Grouting is the process of filling the spaces between the tiles. The filler -- grout -- comes in powder form in premixed colors. Follow the manufacturer's instructions to mix it. For a strong and colorfast grout, get the right consistency using the least amount of water possible. Mix thoroughly to minimize color variation. Only make as much as you can use before it begins to set. Keep any leftover dry grout for future repairs.
Before grouting, let the tile adhesive cure for at least 24 hours. Remove the spacers with a spacer puller, and clean any adhesive out of the grout lines with a bristle brush before applying the grout.
Tools and Materials:
- Grout float
- Soft cloths
- Small paintbrush
- Caulking gun
Step 1. Pour a quart to half a gallon of grout on the tiles. Holding a hard-edged rubber grout float at a 30-degree angle, spread the material in sweeping arcs, pressing it into the joints to fill them completely.
Step 2. Hold the grout float at a 90-degree angle, and sweep it diagonally across the tiles to remove any excess grout.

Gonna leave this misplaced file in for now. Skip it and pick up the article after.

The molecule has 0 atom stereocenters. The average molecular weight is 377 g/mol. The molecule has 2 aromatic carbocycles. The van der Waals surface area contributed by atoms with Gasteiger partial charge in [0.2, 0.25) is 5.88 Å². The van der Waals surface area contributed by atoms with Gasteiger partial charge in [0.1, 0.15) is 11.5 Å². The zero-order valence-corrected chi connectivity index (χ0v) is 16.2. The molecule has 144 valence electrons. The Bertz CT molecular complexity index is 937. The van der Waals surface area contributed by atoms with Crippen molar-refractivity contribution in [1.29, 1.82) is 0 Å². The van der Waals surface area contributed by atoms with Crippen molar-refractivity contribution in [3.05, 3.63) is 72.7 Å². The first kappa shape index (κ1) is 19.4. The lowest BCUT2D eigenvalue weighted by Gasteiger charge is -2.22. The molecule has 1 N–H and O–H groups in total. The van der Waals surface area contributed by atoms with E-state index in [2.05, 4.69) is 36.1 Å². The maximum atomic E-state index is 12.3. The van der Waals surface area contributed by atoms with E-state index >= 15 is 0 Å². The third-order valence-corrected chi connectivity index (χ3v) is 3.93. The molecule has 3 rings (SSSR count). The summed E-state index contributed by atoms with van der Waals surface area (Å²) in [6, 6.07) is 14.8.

Step 3. Wait a few minutes while the grout begins to harden. Wipe the tiles in a circular motion with a damp sponge, taking care not to drag out any of the grout from the corners of the tiles.
Step 4. Once the grout has hardened, the tiles will be left with a slight haze on them. Clean it up by going over the area lightly with a damp cloth, then buff immediately with a dry cloth.
Step 5. Let the grout dry for the length of time recommended by the manufacturer before applying sealer. Spread the sealer with a small paintbrush or a sealer applicator. Clean off any smears within the first 5 minutes or so. Then let the grout dry for at least 24 hours.
Step 6. Caulk acts as both a sealer and as an expansion joint: it will flex if the floor expands or contracts as the weather changes. In wet areas, in front of a bathtub or shower, or wherever the expansion gap will not be covered with shoe molding, fill the gap with caulk and smooth with a wet finger.
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